The Superiority of Designer Genes

The Superiority of Designer Genes

By Tom R. Halfhill

TOM_HALFHILL.jpgWhile AMD and Intel boast about their upcoming dual-core processors, how would you like a computer with 131,072 processors? For a few million dollars, it’s yours.

IBM has dazzled the not-easily-impressed scientific community by breaking the world speed record with its new BlueGene/L supercomputer. BlueGene/L scored a whopping 70.72 trillion floating-point operations per second (teraflops) on the Linpack benchmark, which blew away NASA's brand-new Columbia supercomputer (51.87 teraflops) and doubled the performance of the previous world champion, NEC's Earth Simulator.

And BlueGene/L isn't even finished. It's a working prototype of a machine IBM will deliver to Lawrence Livermore National Laboratory next year. The prototype has only one-fourth as many processors as envisioned for the finished system. You would expect a world-class supercomputer like BlueGene/L to scream at a multigigahertz clock speed. But you would be wrong. BlueGene/L plods along at 700MHz. It's a great example of how multiprocessing can deliver superior performance without resorting to stratospheric clock frequencies.

Yep, there's good reason why AMD and Intel are betting that their new multi-core designs will boost PC performance. Besides its slow-poke clock speed, BlueGene/L has other oddities. It's based on a 5-year-old 32-bit PowerPC 440 processor core previously found only in chips for boring embedded applications, like networking equipment. It's a sound design, but not as advanced as the latest Pentium 4 or Athlon 64. It doesn't even have a floating-point unit (FPU), a requirement for scientific computing.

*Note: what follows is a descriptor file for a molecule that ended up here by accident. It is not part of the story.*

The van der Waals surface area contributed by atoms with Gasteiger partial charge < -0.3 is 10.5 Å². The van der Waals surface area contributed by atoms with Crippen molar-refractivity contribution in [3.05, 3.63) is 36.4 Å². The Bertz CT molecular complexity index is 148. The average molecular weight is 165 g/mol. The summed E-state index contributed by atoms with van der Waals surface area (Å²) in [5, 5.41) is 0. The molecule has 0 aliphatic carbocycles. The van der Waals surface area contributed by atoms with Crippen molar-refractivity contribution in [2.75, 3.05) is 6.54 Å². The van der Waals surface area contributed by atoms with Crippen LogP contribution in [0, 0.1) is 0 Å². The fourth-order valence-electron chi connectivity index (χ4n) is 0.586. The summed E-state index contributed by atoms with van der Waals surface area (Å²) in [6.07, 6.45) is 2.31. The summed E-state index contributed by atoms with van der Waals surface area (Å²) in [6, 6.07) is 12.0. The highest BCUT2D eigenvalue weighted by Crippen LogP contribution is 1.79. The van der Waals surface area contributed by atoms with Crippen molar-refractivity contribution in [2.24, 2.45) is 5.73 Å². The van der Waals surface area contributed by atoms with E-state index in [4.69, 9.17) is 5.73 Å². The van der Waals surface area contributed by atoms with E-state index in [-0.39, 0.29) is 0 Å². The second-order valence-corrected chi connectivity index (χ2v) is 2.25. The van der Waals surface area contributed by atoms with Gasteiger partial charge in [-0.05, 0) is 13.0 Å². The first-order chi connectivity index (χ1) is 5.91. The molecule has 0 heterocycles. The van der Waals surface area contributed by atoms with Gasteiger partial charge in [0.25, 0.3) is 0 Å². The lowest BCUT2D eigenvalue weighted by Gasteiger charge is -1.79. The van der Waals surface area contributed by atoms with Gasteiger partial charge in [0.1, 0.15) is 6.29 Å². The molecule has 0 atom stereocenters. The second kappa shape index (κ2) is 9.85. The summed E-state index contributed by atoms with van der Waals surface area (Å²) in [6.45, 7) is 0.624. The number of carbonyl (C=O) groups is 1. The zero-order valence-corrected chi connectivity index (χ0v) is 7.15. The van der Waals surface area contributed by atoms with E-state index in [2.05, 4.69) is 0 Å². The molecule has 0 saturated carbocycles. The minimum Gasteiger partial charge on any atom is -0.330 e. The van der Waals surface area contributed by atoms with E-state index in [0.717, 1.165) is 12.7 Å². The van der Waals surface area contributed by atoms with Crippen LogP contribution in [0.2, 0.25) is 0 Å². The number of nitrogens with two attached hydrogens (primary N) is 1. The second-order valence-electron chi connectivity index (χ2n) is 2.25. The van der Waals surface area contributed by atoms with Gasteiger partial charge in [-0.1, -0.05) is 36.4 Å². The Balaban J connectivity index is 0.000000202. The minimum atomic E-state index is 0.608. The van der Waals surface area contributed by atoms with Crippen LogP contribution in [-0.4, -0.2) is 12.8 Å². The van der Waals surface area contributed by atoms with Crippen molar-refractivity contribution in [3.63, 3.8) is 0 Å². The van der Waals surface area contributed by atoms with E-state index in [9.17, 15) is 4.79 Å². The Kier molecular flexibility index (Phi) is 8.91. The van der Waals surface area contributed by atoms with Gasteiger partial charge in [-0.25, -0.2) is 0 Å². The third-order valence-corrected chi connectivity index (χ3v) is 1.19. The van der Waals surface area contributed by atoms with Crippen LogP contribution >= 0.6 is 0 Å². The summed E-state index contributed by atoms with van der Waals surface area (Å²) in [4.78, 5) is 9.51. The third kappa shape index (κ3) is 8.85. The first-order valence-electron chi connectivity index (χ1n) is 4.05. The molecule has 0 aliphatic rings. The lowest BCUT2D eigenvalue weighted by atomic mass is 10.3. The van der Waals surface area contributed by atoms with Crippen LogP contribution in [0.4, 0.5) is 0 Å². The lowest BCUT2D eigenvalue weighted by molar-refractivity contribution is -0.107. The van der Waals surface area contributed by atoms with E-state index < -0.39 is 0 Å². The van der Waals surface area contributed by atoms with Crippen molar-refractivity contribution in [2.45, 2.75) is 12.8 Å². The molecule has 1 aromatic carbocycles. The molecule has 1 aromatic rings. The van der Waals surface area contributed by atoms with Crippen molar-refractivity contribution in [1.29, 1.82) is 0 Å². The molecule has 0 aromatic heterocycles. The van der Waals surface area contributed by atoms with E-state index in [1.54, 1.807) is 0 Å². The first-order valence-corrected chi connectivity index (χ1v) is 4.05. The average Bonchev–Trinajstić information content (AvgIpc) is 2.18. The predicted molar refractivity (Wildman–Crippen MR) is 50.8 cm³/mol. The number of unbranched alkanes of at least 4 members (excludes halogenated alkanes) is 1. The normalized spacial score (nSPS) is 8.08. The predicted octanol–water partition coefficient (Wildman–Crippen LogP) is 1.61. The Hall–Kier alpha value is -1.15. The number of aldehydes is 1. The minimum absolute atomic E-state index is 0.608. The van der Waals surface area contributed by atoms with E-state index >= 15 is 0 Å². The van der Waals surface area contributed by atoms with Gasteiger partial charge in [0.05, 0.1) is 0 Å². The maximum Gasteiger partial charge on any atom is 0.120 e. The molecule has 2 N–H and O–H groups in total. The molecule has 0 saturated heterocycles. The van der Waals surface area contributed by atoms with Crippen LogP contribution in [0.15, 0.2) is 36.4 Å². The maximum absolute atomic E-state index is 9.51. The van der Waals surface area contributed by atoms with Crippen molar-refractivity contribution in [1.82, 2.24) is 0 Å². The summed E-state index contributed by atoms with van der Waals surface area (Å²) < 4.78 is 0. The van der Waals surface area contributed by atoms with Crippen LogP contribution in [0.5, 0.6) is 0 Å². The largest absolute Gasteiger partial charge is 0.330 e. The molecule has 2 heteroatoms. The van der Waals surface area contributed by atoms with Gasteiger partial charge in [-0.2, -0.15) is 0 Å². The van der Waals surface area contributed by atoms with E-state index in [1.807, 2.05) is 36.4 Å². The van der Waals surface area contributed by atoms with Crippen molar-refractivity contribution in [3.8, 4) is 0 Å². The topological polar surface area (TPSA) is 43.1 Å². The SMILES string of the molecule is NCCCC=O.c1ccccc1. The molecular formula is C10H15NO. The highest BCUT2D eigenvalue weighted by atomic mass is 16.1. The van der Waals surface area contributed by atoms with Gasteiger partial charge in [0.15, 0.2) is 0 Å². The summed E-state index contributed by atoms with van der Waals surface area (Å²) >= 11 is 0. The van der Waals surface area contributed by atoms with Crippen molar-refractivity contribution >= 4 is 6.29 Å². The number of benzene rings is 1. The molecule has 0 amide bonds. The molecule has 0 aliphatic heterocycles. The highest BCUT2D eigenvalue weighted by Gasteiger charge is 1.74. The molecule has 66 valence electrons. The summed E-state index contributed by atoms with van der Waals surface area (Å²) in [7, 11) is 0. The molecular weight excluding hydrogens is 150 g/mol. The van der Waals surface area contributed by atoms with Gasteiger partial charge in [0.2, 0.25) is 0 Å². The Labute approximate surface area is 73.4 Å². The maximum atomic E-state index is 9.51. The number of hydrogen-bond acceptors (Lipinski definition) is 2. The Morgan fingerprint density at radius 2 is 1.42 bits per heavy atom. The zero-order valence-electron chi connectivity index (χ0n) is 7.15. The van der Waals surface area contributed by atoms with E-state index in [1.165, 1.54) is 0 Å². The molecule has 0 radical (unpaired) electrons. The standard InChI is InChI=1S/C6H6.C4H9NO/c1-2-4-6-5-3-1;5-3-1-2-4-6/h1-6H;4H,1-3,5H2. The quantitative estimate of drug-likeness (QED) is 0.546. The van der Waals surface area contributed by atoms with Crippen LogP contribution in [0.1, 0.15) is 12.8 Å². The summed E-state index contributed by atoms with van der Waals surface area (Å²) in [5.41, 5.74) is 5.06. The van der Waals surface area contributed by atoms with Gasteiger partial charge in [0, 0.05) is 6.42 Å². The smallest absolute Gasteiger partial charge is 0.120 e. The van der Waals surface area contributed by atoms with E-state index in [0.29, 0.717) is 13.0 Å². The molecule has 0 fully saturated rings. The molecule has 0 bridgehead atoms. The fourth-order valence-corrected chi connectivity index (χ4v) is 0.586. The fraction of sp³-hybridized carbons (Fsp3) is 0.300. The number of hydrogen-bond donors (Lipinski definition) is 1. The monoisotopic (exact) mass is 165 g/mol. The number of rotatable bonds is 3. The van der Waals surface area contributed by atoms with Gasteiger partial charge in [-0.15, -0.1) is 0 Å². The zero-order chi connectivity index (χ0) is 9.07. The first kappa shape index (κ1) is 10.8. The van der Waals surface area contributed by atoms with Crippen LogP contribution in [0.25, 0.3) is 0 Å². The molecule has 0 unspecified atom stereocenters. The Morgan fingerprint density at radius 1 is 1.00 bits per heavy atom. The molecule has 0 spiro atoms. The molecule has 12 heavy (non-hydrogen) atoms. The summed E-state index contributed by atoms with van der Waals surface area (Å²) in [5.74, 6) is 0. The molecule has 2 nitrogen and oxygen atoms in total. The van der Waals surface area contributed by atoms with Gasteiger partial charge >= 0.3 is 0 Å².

IBM had to graft a newly designed FPU onto the PowerPC 440 to make it suitable for a supercomputer. At the same time, IBM integrated two PowerPC 440 cores on one chip, just as AMD and Intel are doing with their dual-core chips. But whereas AMD and Intel will manufacture their dual-core wonders with the latest 90-nanometer fabrication technology, IBM is making BlueGene/L chips with an old-hat 0.13-micron process. Hey, it's good enough for 700MHz. The secret to BlueGene/L's success is massive parallelism. The finished supercomputer will have 65,536 dual-core chips with 131,072 processor cores. They're linked by five independent wiring networks for control signals and data.

Remarkably, one network runs at 1.4GHz, making BlueGene/L the first processor I've seen that drives an I/O interface faster than the CPU core. Usually, I/O runs slower than the core. BlueGene/L's massively parallel system architecture isn't easily imitated by PCs. Very little PC software has the parallelism inherent in many scientific applications. Nevertheless, IBM's multicore, multiprocessor, multinetwork supercomputer contains important clues about the future of general-purpose computing.

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